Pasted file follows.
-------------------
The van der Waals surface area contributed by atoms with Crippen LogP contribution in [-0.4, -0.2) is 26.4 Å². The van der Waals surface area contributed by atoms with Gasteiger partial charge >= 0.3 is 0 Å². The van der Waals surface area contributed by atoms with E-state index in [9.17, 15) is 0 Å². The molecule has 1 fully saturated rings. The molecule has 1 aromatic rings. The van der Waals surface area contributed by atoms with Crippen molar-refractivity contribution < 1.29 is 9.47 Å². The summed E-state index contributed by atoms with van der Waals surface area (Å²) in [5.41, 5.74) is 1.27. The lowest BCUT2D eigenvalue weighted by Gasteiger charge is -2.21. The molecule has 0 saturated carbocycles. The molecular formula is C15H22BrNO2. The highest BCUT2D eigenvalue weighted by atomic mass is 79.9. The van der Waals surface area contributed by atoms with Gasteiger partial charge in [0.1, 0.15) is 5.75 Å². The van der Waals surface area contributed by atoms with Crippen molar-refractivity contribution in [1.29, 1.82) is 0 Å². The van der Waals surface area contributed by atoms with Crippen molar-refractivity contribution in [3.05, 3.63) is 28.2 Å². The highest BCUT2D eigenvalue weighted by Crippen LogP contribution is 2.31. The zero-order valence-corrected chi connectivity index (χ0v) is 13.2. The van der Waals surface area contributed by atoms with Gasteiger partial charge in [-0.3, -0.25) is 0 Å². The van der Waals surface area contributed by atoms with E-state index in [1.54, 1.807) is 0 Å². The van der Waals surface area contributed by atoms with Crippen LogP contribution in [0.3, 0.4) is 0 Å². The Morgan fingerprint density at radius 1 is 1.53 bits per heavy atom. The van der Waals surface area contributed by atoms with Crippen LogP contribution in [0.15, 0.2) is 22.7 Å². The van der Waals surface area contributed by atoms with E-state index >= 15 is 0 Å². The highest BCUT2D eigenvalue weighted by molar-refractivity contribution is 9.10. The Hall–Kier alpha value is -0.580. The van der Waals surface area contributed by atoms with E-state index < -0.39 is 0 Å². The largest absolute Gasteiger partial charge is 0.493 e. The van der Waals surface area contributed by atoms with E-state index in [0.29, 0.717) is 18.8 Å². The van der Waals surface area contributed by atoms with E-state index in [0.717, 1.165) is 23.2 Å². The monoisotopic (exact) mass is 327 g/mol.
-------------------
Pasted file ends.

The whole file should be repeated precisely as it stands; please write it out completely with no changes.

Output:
The van der Waals surface area contributed by atoms with Crippen LogP contribution in [-0.4, -0.2) is 26.4 Å². The van der Waals surface area contributed by atoms with Gasteiger partial charge >= 0.3 is 0 Å². The van der Waals surface area contributed by atoms with E-state index in [9.17, 15) is 0 Å². The molecule has 1 fully saturated rings. The molecule has 1 aromatic rings. The van der Waals surface area contributed by atoms with Crippen molar-refractivity contribution < 1.29 is 9.47 Å². The summed E-state index contributed by atoms with van der Waals surface area (Å²) in [5.41, 5.74) is 1.27. The lowest BCUT2D eigenvalue weighted by Gasteiger charge is -2.21. The molecule has 0 saturated carbocycles. The molecular formula is C15H22BrNO2. The highest BCUT2D eigenvalue weighted by atomic mass is 79.9. The van der Waals surface area contributed by atoms with Gasteiger partial charge in [0.1, 0.15) is 5.75 Å². The van der Waals surface area contributed by atoms with Crippen molar-refractivity contribution in [1.29, 1.82) is 0 Å². The van der Waals surface area contributed by atoms with Crippen molar-refractivity contribution in [3.05, 3.63) is 28.2 Å². The highest BCUT2D eigenvalue weighted by Crippen LogP contribution is 2.31. The zero-order valence-corrected chi connectivity index (χ0v) is 13.2. The van der Waals surface area contributed by atoms with Gasteiger partial charge in [-0.3, -0.25) is 0 Å². The van der Waals surface area contributed by atoms with E-state index in [1.54, 1.807) is 0 Å². The van der Waals surface area contributed by atoms with Crippen LogP contribution in [0.3, 0.4) is 0 Å². The Morgan fingerprint density at radius 1 is 1.53 bits per heavy atom. The van der Waals surface area contributed by atoms with Crippen LogP contribution in [0.15, 0.2) is 22.7 Å². The van der Waals surface area contributed by atoms with E-state index >= 15 is 0 Å². The highest BCUT2D eigenvalue weighted by molar-refractivity contribution is 9.10. The Hall–Kier alpha value is -0.580. The van der Waals surface area contributed by atoms with E-state index < -0.39 is 0 Å². The largest absolute Gasteiger partial charge is 0.493 e. The van der Waals surface area contributed by atoms with E-state index in [0.29, 0.717) is 18.8 Å². The van der Waals surface area contributed by atoms with E-state index in [0.717, 1.165) is 23.2 Å². The monoisotopic (exact) mass is 327 g/mol.